High fashion rarely makes it into the tabloids. After all, red-tops – like their milky counterparts – are skimmed, light and designed for morning tea, not for getting deep about trompe l’oeil. If a runway look or ready-to-wear piece does make it in, it’s usually of the mad hatter variety, side-eyed in a stubby sidebar, like Jack Irving’s tentacle spawn or Loewe’s elfin trainers.
These write-ups often miss the point of daring and experimental styles completely. Occasionally, though, they’ll hit the nail on the masthead. In other words, yes, Nicole Kidman’s Balenciaga couture dress, while made of coated taffeta, looked like a massive sheet of very chic tin foil.
Demna Gvasalia’s couture show wasn’t short on talking points. By now, most of us have seen Kim Kardashian’s much-memed walk, the horny, fetishistic gowns and the brilliantly outrageous Mercedes face shields that really did prove F1 is totally in right now. Equally leftfield was Kidman’s dress: a wrap-around, metallic asymmetric number crinkled like a huge emergency blanket, or crumpled sheet of Bacofoil. (Note: elsewhere in the collection, Gvasalia used actual aluminium for the crumple-look tees – just one of the ingenious techniques in the 59-look collection).
Tin foil fashion is having a moment, and it’s not just via our favourite fashion hellraisers at Balenciaga.
Material boy Marc Jacobs used the shiny stuff in his recent AW22 show for a literal tin foil hat, a potential reference to the chosen headwear of internet conspiracy theorists. Included in his show notes, the madcap material was the perfect foil to Jacobs’ crackers silhouettes. Elsewhere, Doublet swapped Barbie for barbie, building on its BBQ theme with a tinfoil-look and burnt-edged jacket, while queer pioneers Lazoschmidl went glitzy with self-proclaimed tin-foil pants.
Over at Moschino’s AW22 show, Jeremy Scott designed a shiny tray-turned-top. Junk modelling made chic, if you will. Loewe debuted silver bow heels from the same season, and Aries’ creative director Sofia Prantera’s favourite piece from her SS22 collection was “the crushed foil print, developed by metal rubbing and crushing tin foil under a photocopier.”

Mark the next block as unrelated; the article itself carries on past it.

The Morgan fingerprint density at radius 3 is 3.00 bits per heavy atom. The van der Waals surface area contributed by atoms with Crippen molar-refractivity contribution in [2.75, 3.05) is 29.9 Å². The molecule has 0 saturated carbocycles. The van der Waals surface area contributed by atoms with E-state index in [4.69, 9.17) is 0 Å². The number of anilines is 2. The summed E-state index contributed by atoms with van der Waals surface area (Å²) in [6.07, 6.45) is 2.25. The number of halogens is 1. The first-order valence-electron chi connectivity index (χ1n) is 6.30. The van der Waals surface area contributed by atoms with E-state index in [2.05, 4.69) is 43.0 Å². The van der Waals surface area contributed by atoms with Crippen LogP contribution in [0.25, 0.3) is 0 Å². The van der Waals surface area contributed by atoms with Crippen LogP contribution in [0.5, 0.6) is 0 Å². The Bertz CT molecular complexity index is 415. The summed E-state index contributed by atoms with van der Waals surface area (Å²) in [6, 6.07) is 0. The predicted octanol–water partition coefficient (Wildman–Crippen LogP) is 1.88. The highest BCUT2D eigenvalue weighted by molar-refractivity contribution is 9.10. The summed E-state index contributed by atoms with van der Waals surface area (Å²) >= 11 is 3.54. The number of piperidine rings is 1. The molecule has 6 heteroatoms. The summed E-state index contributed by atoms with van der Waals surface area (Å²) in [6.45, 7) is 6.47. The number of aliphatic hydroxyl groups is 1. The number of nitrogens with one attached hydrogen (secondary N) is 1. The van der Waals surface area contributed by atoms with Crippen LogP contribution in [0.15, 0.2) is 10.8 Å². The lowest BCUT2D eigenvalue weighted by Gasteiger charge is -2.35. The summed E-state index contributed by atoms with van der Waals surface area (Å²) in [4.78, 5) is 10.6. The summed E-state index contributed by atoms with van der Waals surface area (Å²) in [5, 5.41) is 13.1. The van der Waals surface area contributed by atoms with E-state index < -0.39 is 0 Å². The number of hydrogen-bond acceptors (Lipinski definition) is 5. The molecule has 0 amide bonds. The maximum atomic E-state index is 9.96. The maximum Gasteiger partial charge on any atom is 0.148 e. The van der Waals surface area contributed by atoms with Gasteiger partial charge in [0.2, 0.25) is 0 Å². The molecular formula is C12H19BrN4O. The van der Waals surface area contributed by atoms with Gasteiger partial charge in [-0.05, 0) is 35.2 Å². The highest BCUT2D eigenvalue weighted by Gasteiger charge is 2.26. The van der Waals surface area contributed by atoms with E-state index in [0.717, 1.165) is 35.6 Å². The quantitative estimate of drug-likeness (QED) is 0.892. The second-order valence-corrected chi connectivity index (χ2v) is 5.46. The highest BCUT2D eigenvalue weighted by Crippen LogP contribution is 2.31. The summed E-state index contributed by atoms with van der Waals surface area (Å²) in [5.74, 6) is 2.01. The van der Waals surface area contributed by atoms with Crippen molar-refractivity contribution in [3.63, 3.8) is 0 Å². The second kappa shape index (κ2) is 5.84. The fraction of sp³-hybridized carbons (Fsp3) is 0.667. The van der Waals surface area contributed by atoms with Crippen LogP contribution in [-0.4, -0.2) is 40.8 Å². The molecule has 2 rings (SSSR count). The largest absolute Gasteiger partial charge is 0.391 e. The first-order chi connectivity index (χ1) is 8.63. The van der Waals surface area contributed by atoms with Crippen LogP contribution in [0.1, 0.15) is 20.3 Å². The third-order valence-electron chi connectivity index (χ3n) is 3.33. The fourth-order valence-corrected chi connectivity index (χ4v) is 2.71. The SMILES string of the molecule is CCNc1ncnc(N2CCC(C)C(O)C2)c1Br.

Foil’s big in the beauty world, too. Versace went for a shimmery gold foil look for its Men’s SS23 show, while Ciara accessorised her hair with silver foil at the Met Gala this year (according to this TikTok trend, it can sort out flyaway hairs thanks to static – bonus).
So why are runways now looking a little like The Shiny Show? Well, Space Age designers loved metallic looks in the ’60s, and that whole next frontier aesthetic is rising in popularity right now, thanks to the likes of Moschino, Fendi and Gucci playing with sci-fi, retro futuristic themes.
In the ’60s, Space Age fashion represented an optimistic, extraterrestrial vision of the future, one that never really happened because, well, the metaverse took over instead. Shimmery metallic looks from the likes of Andres Courreges and Pierre Cardin reflected newness, merging together human and machine.
Foiled looks now, though, are knowingly tongue-in-cheek; less forward-looking and more taking us to our real life straight-to-DVD version of Back to the Future: a kitsch retrofuturism in our age of constant revivals. Moon Boots, once grounded on space race gear, are now part of a Y2K comeback. We dreamt of androids, but got Androids instead, and we’re still using the exact same Bacofoil to wrap our sarnies as we were back in 1962, when it first came onto the scene.